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Does a Painful Lower Back Point to Core Weakness?

#1

The last couple of months I’ve been getting pretty bad pain in my lower back during squat and deadlift.
After some examination I noticed that during these two lifts my hips would be tilted forward, which also made me realise that Im like that when even out of the gym.
Basically due to the tilt my glutes and core don’t engage properly.

Does this issue mean I have a weak core (I don’t do any direct core work)?

#2

Possibly, could also be overly tight quads pulling on the hip flexors which stress the lower back.

Could be overly tight hamstrings.

Could be adductors or abductors.

Best to get evaluated by a massage therapist or PT. In person is the best way to get this sorted.

You can look up smashworx on youtube/instagram he’s got a lot of good content and can point you in the right direction as well.

He’s got “tests” etc you can do.

2 Likes
#3

You mean anterior pelvic tilt, like your lower back is arched? You could have any number of issues that can’t easily be diagnosed in this format, but based on that alone you probably have tight hip flexors (psoas in particular) and quadratus lumborum. Stretch your hip flexors (half kneeling hip flexor stretch) and do myofascial release work on them (psoas in particular) and your QL. Don’t stretch your lower back, that can cause more problems.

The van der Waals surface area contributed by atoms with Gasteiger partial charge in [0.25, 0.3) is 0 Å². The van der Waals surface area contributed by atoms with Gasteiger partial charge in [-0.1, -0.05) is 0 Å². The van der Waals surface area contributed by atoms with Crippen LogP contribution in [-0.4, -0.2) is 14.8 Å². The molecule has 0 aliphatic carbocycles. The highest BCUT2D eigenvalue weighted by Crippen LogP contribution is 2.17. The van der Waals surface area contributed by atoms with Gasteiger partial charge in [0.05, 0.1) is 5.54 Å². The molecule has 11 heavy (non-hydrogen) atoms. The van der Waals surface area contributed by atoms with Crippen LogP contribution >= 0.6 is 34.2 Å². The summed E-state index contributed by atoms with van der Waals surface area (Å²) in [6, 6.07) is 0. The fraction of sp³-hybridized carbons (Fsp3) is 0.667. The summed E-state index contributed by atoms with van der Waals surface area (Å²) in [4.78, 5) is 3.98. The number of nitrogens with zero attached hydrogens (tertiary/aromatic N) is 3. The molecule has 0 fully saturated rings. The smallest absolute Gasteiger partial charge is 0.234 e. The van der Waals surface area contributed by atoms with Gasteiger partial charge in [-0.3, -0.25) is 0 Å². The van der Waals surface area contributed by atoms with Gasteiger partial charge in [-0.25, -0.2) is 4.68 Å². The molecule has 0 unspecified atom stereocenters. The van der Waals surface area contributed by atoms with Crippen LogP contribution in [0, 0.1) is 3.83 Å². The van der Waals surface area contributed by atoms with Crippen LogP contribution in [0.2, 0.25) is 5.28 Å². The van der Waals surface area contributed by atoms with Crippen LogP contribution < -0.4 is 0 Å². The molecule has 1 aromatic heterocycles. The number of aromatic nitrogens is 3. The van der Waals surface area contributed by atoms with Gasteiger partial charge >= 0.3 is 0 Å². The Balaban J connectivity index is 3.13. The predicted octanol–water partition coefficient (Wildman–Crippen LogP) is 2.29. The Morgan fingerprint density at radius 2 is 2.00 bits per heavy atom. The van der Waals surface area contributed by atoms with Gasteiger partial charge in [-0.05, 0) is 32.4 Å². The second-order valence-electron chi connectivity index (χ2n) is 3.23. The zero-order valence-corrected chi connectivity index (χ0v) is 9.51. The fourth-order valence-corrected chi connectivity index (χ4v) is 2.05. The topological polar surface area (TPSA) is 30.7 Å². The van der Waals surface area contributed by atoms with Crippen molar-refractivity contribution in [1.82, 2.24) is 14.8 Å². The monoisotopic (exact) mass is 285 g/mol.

This sounds like “crossed pelvis syndrome”, look it up.

I used to have these same issues to some degree, what I would recommend on top of what I said above is doing the McGill Big 3 regularly, like before each workout and on off days as well, plus glute bridges to warm up, like 5 sets of 5 second hold/squeeze. When it comes to lifting, an extended spine is better than a flexed spine but you should be aiming to stay neutral. It will take time to fix this, but it can be done.

#4

Has bad form or excessive volume been eliminated from the equation?